Little Voice Big Matter

How to Make Life Easier (and Less Stressful for You AND Your Family)

(This post may contain referral links. Please read my disclaimer for more info.)

What mom out there doesn’t want to make life easier for herself?  After all, mom life is a lot.  

But it doesn’t all have to fall on your shoulders – the responsibilities in your household can and should be shared with your partner and your kids.  

By creating some new systems and family routines around your home, you can divvy up the workload and make life easier and less stressful for the whole family.

How to Make Life Easier (and Less Stressful for You and Your Family)

Related:  “The Real Truth Why Being a Mom is Hard”

What does it mean to make life easier?

Making life easier means implementing some simple routines and systems that involve the whole family in an effort to share in the responsibility of maintaining your home.  

This will help you feel less overwhelmed and burdened by all the chores there are to do around the house every day.

I’m talking about letting your partner and kids help with laundry, meal prep, grocery shopping, tidying, dishes, and everything else that goes into keeping our household running smoothly.

Sounds great, right?  But, easier said than done!  

This post is as much a learning experience for me as it is for you because I’m actually not so good at involving my kids in the management of our home and family life.  

This point was driven home a few weekends ago when we rented a mountain house with another family and I saw firsthand how little responsibility my kids have compared to other kids their ages.

Even outside of their actual home, the other family’s children were pitching in to keep our rented house clean.  Their usual routine of clearing up after mealtimes and helping to load and unload the dishwasher were still expected of them while they were on “vacation”, staying in someone else’s house.

It got me thinking – why don’t I ask more of my own children when it comes to chores around the house?  If they were expected to help out more, wouldn’t this make life easier for me??

After some consideration, I had to admit that the problem is not with my kids, it actually originates with me.

Related:  “#1 Reason for Mom Overwhelm and How to Fix It”

Why don’t we let our families share the load?

My boys are good kids. At times when I have asked them to help out with certain tasks, they’re more than happy to pitch in.  But these times are few and far between because I rarely ask anything of them.

One reason I hold onto so much of the household load is because I see it as taking care of my family and this is a way I show love to them.  Taking care of my family contributes to my sense of purpose and self-worth.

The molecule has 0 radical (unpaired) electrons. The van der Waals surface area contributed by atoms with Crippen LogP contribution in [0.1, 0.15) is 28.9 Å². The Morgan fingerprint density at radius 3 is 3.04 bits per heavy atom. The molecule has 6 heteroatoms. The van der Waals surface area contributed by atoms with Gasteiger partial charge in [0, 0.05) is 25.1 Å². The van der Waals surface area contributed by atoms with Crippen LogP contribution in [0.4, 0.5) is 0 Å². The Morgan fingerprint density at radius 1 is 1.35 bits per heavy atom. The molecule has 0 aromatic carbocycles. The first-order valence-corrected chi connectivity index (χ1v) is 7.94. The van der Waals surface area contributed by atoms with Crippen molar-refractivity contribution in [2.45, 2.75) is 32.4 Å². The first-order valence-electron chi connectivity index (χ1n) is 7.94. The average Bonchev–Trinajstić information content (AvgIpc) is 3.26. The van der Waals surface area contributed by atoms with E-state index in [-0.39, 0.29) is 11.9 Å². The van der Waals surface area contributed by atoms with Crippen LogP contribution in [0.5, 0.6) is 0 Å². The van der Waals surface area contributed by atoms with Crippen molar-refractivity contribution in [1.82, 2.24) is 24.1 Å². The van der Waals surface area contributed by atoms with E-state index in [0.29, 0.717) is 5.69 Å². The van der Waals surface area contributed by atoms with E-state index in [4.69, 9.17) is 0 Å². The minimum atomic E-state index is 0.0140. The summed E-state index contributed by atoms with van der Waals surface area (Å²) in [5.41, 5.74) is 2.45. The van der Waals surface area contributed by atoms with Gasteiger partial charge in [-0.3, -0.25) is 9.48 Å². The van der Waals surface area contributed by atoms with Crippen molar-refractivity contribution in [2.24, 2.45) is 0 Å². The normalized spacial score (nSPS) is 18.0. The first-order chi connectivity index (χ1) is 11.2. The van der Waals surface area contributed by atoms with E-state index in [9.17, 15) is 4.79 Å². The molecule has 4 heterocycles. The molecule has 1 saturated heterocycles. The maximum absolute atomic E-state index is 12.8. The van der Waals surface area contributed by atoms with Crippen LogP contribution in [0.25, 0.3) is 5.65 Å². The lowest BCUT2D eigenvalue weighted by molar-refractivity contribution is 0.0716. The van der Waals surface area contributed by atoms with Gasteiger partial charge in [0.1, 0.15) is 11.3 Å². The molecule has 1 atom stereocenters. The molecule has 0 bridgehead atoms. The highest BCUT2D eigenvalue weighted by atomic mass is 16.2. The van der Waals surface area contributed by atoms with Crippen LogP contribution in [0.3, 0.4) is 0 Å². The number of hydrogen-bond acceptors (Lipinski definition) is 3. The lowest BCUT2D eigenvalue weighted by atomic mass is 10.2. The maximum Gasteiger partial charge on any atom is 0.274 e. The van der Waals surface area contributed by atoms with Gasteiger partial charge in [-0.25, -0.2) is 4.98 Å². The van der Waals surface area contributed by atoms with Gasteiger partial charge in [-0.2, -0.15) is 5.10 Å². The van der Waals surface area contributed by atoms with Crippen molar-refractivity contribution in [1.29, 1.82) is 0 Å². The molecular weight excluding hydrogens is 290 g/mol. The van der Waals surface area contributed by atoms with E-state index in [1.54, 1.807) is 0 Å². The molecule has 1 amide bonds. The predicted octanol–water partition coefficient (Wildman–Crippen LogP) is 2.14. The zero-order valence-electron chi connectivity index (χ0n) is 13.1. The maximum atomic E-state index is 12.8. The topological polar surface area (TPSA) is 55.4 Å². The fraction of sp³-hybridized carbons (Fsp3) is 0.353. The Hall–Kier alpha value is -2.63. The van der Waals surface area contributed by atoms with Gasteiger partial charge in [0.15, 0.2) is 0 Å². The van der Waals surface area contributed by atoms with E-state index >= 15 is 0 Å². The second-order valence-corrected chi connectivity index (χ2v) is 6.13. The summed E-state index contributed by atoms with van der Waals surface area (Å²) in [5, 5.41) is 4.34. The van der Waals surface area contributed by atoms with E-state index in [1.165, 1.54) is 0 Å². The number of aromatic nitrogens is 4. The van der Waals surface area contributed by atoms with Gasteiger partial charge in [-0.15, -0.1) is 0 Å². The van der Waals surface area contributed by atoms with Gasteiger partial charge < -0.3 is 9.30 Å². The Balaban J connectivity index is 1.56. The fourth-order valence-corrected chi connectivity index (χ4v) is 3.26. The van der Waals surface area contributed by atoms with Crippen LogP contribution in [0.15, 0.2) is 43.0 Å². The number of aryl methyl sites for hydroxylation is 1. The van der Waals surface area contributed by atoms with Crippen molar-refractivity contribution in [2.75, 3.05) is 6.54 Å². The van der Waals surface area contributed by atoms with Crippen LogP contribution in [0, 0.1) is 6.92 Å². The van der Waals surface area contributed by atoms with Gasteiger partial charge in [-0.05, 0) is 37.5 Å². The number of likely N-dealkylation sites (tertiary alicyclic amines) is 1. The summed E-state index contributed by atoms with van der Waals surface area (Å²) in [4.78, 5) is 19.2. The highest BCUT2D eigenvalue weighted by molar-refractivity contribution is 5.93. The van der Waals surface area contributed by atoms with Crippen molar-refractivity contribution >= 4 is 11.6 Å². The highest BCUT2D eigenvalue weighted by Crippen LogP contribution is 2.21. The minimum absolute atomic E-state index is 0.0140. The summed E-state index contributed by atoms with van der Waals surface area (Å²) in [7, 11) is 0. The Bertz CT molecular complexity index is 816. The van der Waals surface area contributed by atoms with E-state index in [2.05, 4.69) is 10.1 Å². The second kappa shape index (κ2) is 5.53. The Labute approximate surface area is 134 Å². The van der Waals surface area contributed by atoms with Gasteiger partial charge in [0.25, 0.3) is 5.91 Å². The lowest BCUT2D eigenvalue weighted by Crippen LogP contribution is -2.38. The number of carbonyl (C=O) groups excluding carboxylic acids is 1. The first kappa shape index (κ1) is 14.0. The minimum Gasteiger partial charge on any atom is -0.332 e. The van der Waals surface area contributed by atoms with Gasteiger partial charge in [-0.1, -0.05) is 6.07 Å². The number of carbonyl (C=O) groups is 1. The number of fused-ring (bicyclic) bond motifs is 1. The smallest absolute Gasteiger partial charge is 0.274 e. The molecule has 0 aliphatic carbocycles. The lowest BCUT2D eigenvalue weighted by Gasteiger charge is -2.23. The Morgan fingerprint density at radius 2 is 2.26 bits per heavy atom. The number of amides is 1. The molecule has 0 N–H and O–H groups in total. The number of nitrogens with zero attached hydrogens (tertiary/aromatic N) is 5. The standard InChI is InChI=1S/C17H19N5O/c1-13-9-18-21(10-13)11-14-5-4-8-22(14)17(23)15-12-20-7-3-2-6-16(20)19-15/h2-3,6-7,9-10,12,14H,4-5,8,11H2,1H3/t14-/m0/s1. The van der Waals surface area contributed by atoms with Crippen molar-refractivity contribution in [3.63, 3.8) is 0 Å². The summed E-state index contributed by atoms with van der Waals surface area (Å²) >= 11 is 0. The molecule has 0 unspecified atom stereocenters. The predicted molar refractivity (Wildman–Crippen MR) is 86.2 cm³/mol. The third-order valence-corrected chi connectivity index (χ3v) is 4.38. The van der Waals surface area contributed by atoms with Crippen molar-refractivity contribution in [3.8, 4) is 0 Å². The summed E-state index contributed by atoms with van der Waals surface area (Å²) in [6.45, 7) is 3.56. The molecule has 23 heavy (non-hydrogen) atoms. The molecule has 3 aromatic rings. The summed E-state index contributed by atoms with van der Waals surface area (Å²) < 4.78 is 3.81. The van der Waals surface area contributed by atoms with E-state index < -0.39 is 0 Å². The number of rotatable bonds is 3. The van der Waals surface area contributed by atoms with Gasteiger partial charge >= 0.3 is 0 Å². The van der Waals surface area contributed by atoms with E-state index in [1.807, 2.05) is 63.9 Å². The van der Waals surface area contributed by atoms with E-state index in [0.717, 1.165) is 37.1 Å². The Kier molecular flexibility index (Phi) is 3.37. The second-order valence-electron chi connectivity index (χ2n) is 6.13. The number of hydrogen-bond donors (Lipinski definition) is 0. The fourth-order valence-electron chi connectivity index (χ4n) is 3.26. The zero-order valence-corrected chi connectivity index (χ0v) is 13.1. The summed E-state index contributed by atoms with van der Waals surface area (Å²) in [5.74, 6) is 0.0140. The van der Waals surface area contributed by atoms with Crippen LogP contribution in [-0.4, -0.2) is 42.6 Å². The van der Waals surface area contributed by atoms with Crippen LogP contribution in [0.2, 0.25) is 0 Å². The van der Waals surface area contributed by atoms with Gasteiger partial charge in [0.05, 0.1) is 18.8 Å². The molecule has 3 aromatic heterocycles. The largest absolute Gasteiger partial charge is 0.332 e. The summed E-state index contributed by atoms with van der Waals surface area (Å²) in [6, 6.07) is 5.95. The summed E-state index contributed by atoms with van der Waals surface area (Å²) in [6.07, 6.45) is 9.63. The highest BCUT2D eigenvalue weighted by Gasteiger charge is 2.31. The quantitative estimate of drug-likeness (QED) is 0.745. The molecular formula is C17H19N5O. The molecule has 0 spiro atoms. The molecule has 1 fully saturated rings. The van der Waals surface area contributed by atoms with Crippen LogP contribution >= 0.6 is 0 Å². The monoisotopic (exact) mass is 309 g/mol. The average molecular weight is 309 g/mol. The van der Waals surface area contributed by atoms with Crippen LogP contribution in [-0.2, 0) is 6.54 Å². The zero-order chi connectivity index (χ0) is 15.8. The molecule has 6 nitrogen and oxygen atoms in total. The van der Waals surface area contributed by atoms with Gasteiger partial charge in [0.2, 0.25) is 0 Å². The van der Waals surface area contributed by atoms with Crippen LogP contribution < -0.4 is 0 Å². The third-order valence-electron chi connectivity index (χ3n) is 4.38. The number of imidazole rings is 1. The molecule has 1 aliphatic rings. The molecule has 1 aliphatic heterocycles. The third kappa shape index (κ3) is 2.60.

I think a lot of us moms feel this way, but then the result is that we end up resenting that we “do everything around here!”, amirite?  A lot of the time, I feel like a servant in my own home!

My husband has even complained that I don’t let him help enough either.  

For example, I don’t allow him to do the grocery shopping because I know he won’t buy the exact brands I like.  

Whenever he takes it upon himself to fold the laundry, I often re-fold most of it because he folds the shirts and pants differently from how I do it.  

And heaven forbid I take him up on his offer to pack the kids’ clothes for a vacation –  I fear they wouldn’t have the “right” clothes or possibly no socks or underwear at all to wear for the trip!

But seriously, he’s totally capable of helping with these tasks, as are my children capable of doing more, but I think I may have an issue with control and have a hard time delegating responsibility to them.  Yikes!

Hence, I wind up bearing the brunt of it myself.  Oftentimes, it’s just easier to do it myself rather than taking the time to explain it to my husband or demonstrate how to do something to my kids.

I’m sure many of you feel the same way, but I know that if I were to put some time and energy into establishing some new habits and routines where the whole family is more involved, it would get easier in time.  

I just have to let go and be okay with “good enough”.  A lot of the time, ‘done’ is far more important than ‘done perfectly’.  Wouldn’t you agree?

Related:  “Mama, You Can’t Do It All: How to Let Go of What No Longer Serves You”

Why get the kids involved?

Getting the kids involved in the management and upkeep of your home is actually a really wise choice.

As I mentioned above, things might take more time and not be done perfectly at first, but getting the kids involved is an investment that will be worth it for a few different reasons.

It isn’t something that will magically happen overnight, but eventually they will become good at the tasks at hand and it will ease the burden that falls on you. That is the goal, isn’t it?

Additionally, it adds to their sense of self-worth.  Little kids especially like to be seen as equals and to feel included.  They see everyone else doing chores and little kids like to contribute and feel valued too. 

Furthermore, getting your kids into the routine of basic chores will mean an easier adjustment for them when they become grown-ups and have to do all this stuff for themselves.  Basic household chores will already be something they’re used to doing, pretty much without thinking about it.  

I like to think of it as setting my kids up for success.  It’s an investment in their future as capable humans who will one day have an easier time “adulting” once they leave my home.  (But really, I try not to think about when that day will come!)

Related: ““Motherhood Is…” (True Meaning of Motherhood in 25+ Quotes from Moms)”